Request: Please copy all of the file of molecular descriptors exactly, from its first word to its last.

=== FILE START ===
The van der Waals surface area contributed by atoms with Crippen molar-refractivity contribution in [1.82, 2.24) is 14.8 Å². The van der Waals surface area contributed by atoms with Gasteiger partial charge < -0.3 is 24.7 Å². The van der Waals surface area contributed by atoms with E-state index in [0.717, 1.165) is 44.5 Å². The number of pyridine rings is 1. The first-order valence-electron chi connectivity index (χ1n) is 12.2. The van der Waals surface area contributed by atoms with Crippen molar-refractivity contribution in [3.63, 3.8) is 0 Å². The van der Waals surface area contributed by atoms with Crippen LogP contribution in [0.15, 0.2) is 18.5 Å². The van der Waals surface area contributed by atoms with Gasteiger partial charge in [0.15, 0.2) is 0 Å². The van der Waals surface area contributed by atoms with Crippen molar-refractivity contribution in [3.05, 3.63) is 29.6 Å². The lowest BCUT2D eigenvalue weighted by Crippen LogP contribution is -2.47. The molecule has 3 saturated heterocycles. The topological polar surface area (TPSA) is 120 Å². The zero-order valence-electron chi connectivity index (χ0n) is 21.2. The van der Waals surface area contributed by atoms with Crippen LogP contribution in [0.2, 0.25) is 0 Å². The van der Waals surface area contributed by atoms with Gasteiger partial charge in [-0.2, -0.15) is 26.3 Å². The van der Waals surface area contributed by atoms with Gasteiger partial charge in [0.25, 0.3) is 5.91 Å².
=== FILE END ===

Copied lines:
The van der Waals surface area contributed by atoms with Crippen molar-refractivity contribution in [1.82, 2.24) is 14.8 Å². The van der Waals surface area contributed by atoms with Gasteiger partial charge < -0.3 is 24.7 Å². The van der Waals surface area contributed by atoms with E-state index in [0.717, 1.165) is 44.5 Å². The number of pyridine rings is 1. The first-order valence-electron chi connectivity index (χ1n) is 12.2. The van der Waals surface area contributed by atoms with Crippen molar-refractivity contribution in [3.63, 3.8) is 0 Å². The van der Waals surface area contributed by atoms with Crippen LogP contribution in [0.15, 0.2) is 18.5 Å². The van der Waals surface area contributed by atoms with Gasteiger partial charge in [0.15, 0.2) is 0 Å². The van der Waals surface area contributed by atoms with Crippen molar-refractivity contribution in [3.05, 3.63) is 29.6 Å². The lowest BCUT2D eigenvalue weighted by Crippen LogP contribution is -2.47. The molecule has 3 saturated heterocycles. The topological polar surface area (TPSA) is 120 Å². The zero-order valence-electron chi connectivity index (χ0n) is 21.2. The van der Waals surface area contributed by atoms with Crippen LogP contribution in [0.2, 0.25) is 0 Å². The van der Waals surface area contributed by atoms with Gasteiger partial charge in [-0.2, -0.15) is 26.3 Å². The van der Waals surface area contributed by atoms with Gasteiger partial charge in [0.25, 0.3) is 5.91 Å².